China Brings All Filmmaking Under Control of Communist Party ‘Publicity Department’

WEIFANG, SHANDONG PROVINCE, CHINA - 2016/08/30: Customers buy film ticket in a Wanda IMAX cinema. Wanda Cinema Line, Chinas biggest movie-theater operator, is expanding cooperation with U.S. company MediaMation and South Koreas CJ4D Plex to build over 100 new 4D cinemas in China. (Photo by Zhang Peng/LightRocket via Getty Images)
Zhang Peng/LightRocket via Getty Images

The ruling Chinese Communist Party (CPC) has announced that all filmmaking regulation will be brought under the jurisdiction of the party’s “Publicity Department,” in a move that could further tighten China’s restrictions on free artistic expression.

State media outlet Xinhua reports that the government has launched “three new state administrators in the ideological sector” in a ceremony attended by senior CPC official Huang Kunming.

“Their functions used to fall under the one administration of the State Council. The new film and press administrations will now be governed by the Publicity Department of the CPC Central Committee headed by Huang,” Xinhua notes. “The film administration, for example, is tasked with supervising film-making, releasing, screening, enforcing film content checks, hosting big film events, and overseeing international exchanges.”

Huang claimed that the restructuring effort shows “the need to strengthen the Party’s overall leadership in these areas and was good for advancing the ideological governing system and the sector’s prosperity.”

He added that the reforms would help agencies to “enhance cultural confidence, be innovative, stick to the correct orientation, place the people at the center of the work and strive for new progress.”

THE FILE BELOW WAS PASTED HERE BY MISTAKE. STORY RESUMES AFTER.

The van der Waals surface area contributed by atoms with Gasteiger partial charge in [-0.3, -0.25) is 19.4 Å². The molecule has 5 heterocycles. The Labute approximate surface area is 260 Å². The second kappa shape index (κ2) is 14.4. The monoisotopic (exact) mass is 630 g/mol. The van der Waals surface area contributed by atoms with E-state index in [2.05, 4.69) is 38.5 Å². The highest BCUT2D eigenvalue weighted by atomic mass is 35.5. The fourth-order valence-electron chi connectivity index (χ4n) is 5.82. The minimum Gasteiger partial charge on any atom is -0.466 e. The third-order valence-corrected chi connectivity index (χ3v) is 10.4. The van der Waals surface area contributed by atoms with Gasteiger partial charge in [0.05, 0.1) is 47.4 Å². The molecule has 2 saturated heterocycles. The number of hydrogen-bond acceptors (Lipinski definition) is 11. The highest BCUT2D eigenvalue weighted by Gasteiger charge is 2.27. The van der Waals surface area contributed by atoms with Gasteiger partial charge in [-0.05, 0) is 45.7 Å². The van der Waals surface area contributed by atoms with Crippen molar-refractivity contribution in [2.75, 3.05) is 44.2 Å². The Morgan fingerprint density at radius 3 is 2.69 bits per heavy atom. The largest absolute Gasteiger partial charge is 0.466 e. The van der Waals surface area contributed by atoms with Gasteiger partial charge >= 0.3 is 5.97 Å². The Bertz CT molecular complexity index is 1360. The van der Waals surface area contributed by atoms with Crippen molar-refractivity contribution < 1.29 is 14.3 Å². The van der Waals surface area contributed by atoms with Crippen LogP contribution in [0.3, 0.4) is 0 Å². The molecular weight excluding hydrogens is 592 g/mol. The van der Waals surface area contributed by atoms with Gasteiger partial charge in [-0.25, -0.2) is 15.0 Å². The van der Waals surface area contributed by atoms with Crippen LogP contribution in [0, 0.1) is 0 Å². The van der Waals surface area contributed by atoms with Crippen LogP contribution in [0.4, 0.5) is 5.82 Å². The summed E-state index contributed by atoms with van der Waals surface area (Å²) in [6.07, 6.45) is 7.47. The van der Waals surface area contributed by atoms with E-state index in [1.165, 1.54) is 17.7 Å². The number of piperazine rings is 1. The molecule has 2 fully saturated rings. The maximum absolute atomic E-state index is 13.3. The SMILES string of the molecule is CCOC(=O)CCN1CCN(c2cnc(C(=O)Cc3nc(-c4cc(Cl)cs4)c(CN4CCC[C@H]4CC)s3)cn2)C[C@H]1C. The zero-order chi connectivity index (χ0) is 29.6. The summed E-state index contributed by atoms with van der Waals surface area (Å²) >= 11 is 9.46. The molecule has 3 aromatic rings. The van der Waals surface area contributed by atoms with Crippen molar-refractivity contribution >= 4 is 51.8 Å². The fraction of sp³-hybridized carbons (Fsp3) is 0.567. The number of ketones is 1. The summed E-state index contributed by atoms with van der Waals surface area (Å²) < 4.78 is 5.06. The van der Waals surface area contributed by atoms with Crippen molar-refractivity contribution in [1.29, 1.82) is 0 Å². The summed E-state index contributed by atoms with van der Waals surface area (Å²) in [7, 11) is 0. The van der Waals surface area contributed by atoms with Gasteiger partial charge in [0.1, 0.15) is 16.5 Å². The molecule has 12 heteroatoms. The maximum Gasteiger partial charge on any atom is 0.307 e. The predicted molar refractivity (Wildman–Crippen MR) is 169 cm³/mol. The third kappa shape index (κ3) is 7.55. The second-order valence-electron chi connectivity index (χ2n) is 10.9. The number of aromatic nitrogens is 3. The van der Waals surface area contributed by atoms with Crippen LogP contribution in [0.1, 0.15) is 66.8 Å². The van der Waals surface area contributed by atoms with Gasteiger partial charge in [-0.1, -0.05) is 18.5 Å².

Artistic censorship remains a major policy of the CPC. Musicians, writers, filmmakers, and other artists are routinely forced to comply with government restrictions on content deemed inappropriate or hostile to the communist regime.

Last year, the government banned three major social media sites from streaming video in a move that they claimed would “provide a clean and clear Internet space for the wide number of online users.”

Authorities also temporarily banned all forms of Korean entertainment in response to South Korea’s deal to install an American missile defense system, while also demanding Hollywood conforms to their idea of appropriate filmmaking.

Content excluded from television screens also includes topics related to “sex, witchcraft, time travel, teenage romantic relationships, smoking, reincarnation, and unhappy marriages,” while dozens of pop songs are also prohibited for supposedly harming social morality.

Instead, the government seeks to produce their own films and artistic expression and, last month, released a film glorifying leader Xi Jinping that has since become the highest-grossing documentary in the country’s history.

Last year, the film Wolf Warrior 2, which tells a story of Chinese forces saving innocent civilians from Western imperialists in a war-torn African country, became the country’s highest-grossing film ever, with a box office total of $874 million.

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